The Banks Have Just Stopped Making Loans: “The real economy is dying. This quarter is going to be a bloodbath” for the big banks, says yet another analyst. Thank to Sam Rose for the link.
And in China, Apocalyptic Growth: An extraordinary award-winning photo-essay on pollution in China shows a nation plunging into toxic apocalpyse. And this is the world’s largest and fastest-growing economy, on which the global industrial growth economy now depends for cheap labour, cheap materials (no standards), and new ‘customers’. Thanks to Craig De Ruisseau for the link.
Psst! Wanna Get Something Made?: 100k Garages will find and connect you with a job shop that will make anything you can imagine. And the Global Village Construction Set will help you design and fabricate anything that your community-based permaculture or transition project needs. Thanks to Michael Wiik for the links.
CarrotMob Green Businesses: A great international initiative organizes local progressives to “mob” green, responsible businesses with new customers. Thanks to Tree for the link and the three that follow.
“Agriburbia” Converts Lawns and Hinterlands into Gardens and Farms: A growing trend to make suburbs a little less dependent on imported food.
Japan Pioneers Peer-to-Peer Car Rentals: A step beyond commuter car-sharing, this online reservation system allows people to rent their cars to others at times they don’t need them, reducing the need for so many cars to be manufactured and parked.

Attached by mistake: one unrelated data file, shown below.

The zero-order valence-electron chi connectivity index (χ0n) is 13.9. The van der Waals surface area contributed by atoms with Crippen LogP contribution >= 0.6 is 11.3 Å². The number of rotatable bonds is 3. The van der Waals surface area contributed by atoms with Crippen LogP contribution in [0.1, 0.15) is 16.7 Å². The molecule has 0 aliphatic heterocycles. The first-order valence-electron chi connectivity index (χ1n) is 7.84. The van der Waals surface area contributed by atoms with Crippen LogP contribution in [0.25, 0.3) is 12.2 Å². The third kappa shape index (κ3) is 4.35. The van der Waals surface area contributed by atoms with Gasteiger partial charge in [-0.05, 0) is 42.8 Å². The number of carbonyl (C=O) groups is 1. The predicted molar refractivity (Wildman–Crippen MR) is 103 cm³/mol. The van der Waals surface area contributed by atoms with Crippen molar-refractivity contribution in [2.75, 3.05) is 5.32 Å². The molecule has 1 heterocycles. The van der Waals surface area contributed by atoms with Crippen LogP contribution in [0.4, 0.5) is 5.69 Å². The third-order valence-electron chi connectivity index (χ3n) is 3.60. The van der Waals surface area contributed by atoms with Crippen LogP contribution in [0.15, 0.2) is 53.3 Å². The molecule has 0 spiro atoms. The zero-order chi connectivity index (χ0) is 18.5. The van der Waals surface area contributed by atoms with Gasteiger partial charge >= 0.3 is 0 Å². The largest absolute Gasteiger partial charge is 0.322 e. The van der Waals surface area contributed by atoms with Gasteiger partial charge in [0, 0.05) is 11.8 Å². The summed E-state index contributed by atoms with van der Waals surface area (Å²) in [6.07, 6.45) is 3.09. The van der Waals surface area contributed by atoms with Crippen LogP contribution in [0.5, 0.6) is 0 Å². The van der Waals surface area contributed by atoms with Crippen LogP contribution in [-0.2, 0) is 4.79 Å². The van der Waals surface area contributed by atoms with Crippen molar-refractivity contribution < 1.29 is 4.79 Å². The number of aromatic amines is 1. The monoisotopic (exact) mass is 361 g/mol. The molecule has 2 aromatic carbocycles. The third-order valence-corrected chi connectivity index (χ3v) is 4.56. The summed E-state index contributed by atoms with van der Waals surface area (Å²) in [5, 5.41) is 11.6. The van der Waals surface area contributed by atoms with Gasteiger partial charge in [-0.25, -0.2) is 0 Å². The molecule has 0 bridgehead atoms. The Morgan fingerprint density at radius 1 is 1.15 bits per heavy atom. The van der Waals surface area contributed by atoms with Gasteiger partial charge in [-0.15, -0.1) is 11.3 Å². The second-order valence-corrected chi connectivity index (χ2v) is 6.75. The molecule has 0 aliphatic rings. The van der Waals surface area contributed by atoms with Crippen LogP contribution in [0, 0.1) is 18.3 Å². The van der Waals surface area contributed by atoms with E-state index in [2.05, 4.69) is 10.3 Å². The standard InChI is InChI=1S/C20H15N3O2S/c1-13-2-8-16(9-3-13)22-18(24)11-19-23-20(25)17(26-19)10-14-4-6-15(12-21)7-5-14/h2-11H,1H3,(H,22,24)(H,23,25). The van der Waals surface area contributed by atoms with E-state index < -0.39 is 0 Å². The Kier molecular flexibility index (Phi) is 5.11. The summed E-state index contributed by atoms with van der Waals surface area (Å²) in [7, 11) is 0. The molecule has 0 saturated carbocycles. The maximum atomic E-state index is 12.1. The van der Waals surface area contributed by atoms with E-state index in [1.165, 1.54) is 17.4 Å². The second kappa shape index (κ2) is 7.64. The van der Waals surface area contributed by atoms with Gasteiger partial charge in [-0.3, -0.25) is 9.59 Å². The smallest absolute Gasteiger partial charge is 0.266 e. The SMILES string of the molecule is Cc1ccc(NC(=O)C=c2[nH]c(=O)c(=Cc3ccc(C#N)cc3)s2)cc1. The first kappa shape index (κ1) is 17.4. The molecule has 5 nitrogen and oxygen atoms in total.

Free Do-It-Yourself Sustainability Books: A substantial resource of free online plans for renewable energy and other sustainability projects.
A Crash Course on the Coming Crash: A 3-hour crash course in economics covers the essentials of the pending economic (debt), ecological (climate change) and energy (peak oil) crises. Thanks to Mireille Jansma for the link.
POLITICS AND ECONOMICS AS USUAL
US Official Resigns Over Obama’s War: A foreign service leader quits in protest over the impossible war in Afghanistan, and urges Obama to bring the troops home. Thanks to Raffi Aftandelian for the link.
Civil Liberties Watch: The Civil Liberties Defense Center (boy those Americans spell funny!) fights to overturn laws that outrageously restrict personal freedoms, such as the Animal Enterprise Terrorism Act (making it illegal to protest animal cruelty), aggressive use of tasers by police, and an Oregon law that made it illegal to protest old-growth forest destruction (they just succeeded in getting that ruled unconstitutional — yay)! Thanks to Tree for the link.
FUN AND INSPIRATION
Visit a Third World Home, Virtually: Amazing photography and journalism lets you use your cursor to see 360-degree views of homes in slums in 5 countries, and hear their residents’ stories. Thanks to Sue Braiden for the link.
Animated Credit Reform: A great new cartoon from Mark Fiore spoofs the new fees that credit card companies are rushing in before new (tepid) anti-usury rules come into effect. Thanks to Mireille Jansma for the link.
The Botany of Desire: Michael Pollan’s new book explains how plants seduce us with their sweetness, beauty and intoxication. Link is to a PBS special on the book, viewable online. Thanks to Tree for the link.
“You’ll get so much candy you’ll have to be towed.” — a fun poem about Samhain, the celtic/wiccan sister festival to our Hallow’een.
Last Chance Texaco: Rickie Lee Jones sings one of her earliest, cleverest songs, about our dependence on cars, and love.
THOUGHTS OF THE WEEK
From Melissa Holbrook Pierson, bumper stickers from talk show host Chris T.:
From Lydia Davis (in last week’s New Yorker):